It is interesting that all these thinkers are from the 20th century. Does he draw on any philosophers and theologians of the Church from previous eras?
They are authors of the 20th century, but their main roots are, as we have said, in the great ecclesiology of Adam Möhler (1796-1838). Moreover, we must not forget that the foundations of Bergoglio’s “realism” are deeply rooted in St. Ignatius and, before him, St. Thomas.
In the preface to a book on Rafael Tello, Bergoglio writes that: “In an era when the Summa Theologiae of St. Thomas Aquinas was set aside, when a person who based his teaching on the Summa was looked upon as an antediluvian beast, he [Rafael Tello] constantly kept the Summa Theologiae as a reference of his thought. He understood more than anyone else the depth and originality of St. Thomas Aquinas.”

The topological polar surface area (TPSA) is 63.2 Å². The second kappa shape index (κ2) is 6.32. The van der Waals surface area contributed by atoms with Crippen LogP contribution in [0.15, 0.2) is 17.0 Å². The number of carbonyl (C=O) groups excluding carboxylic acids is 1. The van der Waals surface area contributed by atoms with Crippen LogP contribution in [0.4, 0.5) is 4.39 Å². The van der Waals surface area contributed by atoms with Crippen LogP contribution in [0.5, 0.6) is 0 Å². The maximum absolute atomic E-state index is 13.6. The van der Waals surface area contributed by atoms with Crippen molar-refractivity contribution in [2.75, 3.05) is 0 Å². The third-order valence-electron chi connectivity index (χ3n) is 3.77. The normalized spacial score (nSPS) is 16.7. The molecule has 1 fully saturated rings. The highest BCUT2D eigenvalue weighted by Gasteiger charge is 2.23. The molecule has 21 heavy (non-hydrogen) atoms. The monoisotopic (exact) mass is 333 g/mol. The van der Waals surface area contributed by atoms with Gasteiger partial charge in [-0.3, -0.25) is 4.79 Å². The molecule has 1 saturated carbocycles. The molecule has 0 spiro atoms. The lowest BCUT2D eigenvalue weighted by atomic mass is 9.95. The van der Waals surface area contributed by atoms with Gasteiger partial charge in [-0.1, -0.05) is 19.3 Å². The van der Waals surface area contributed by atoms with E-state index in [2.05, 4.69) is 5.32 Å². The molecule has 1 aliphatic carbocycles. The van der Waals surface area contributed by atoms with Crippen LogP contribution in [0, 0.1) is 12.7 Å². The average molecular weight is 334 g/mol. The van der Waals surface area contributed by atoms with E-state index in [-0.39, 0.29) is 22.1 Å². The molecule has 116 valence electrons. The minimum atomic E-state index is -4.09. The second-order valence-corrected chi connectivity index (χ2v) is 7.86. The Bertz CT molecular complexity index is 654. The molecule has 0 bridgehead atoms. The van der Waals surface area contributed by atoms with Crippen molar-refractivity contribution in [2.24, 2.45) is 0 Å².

The doctrine of the unity of the transcendental being, which Bergoglio borrowed through von Balthasar, fully corresponds to Thomist ontology.
Backgrounds to Scholars Who Have Influenced Pope Francis:
French Jesuit Gaston Fessard (1897-1978) was a prominent member of the French Resistance during World War II. Some believe he tried to give a Christian reading to the thinking of the 19th-century German philosopher George Wilhelm Friedrich Hegel, who saw history not in a Christian way, but as an intelligible process moving toward the realization of human freedom. Fessard is also considered by some to have been central to the revival of Hegelian thought on history in France.